How Macy's Got Its Name
After several failed retail ventures, Rowland Hussey Macy's, determination and ingenuity paid off at the age of 36, with the launch of R.H. Macy & Co. Founded in 1877, Macy’s was a dry good store in New York City. Macy adopted a red star as his symbol of success, dating back to his days as a sailor.
The Auntie Anne's Name
Anne Beiler began twisting pretzels in 1987 at a Maryland farmer's market, to support her husband Jonas' vision to open a free community counseling. The following February, Anne and Jonas purchased their own stand at another farmer's market in Downingtown, Pennsylvania, where they sold a variety of snacks, including hand-rolled soft pretzels. The following year, Anne launched Auntie Anne's, Inc.
How Chevrolet Got Its Name
In the early 20th century, new automobile companies set up shop by the dozens, often on a wing (or a wheel) and a prayer. One of these was founded in 1911 by William C. Durant and took its name from famed Buick racing driver Louis Chevrolet. When Durant became the president of General Motors in 1916, it wasn't long before he started bringing Chevrolet assets on board, and by 1918, the entire company was part of GM, and would go on to become one of its flagship brands.
How LACOSTE Got Its Name
Rene Lacoste became a tennis legend when he and his teammates, stole the Davis Cup away from the Americans for the first time, in 1921. Lacoste became nicknamed "The Alligator" after news got out about a bet he'd made with his team captain over an alligator-skin suitcase. Taking the name to heart, Lacoste began wearing an embroidered crocodile on the blazer he wore on tennis courts. He later founded a company to manufacture the shirt, and the rest, as they say, is history.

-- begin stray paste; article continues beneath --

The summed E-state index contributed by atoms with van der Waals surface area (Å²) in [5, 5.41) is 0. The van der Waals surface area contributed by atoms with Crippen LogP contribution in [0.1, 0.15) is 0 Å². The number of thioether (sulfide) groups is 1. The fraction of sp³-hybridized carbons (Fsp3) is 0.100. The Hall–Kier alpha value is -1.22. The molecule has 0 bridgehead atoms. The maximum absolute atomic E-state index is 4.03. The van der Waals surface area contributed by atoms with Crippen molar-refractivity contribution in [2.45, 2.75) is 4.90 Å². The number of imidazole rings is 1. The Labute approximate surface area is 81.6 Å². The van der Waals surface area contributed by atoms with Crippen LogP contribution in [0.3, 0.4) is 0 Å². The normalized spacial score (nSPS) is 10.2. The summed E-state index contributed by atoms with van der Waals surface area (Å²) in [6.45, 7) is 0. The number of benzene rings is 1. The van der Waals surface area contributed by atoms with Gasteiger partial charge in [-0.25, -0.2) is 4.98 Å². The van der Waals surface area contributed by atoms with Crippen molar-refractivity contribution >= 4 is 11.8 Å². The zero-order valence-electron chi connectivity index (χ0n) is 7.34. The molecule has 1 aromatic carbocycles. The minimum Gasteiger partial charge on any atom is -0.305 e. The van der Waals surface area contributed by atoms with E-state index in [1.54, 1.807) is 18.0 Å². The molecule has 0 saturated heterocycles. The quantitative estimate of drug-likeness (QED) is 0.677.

The Maybelline Name
In 1915, T.L. Williams created the Maybelline Company, a family-owned business. The company was named after his sister Maybel, from whom he originally received the idea of producing and selling an easy-to-use product to darken eyelashes.
The Mary Kay Name
After 25 years in direct sales, Mary Kay Ash resigned her position as a national training director when a man she had trained was promoted above her. In 1963, with nothing but her business plan, her experience, and $5,000 in savings, she founded Beauty by Mary Kay. It was founded not on the competitive rule but on the Golden Rule. It was a company, as Mary Kay Ash often said, "with heart."
The Tiffany & Co. Name
In 1837, Charles Lewis Tiffany and schoolmate John Young traveled to New York City with a dream of opening a store that would sell one-of-a-kind objects to the city's wealthiest citizens. While first day sales brought in four dollars and 98 cents, Tiffany's passion for elegant design and luxury goods eventually brought success and acclaim. Managing to obtain some of the French crown jewels for sale in 1887 also helped.
The Rolls-Royce Name
In 1884 Henry Royce's company, Royce Limited, was producing high quality electrical machines. After much success, Royce decided to move into the motorcar production business. In contrast, Charles Stuart Rolls was learning engineering at Cambridge and loved everything mechanical. Years later, these two entrepreneurs met and in December 1904, the two agreed to create the first Rolls-Royce motorcars.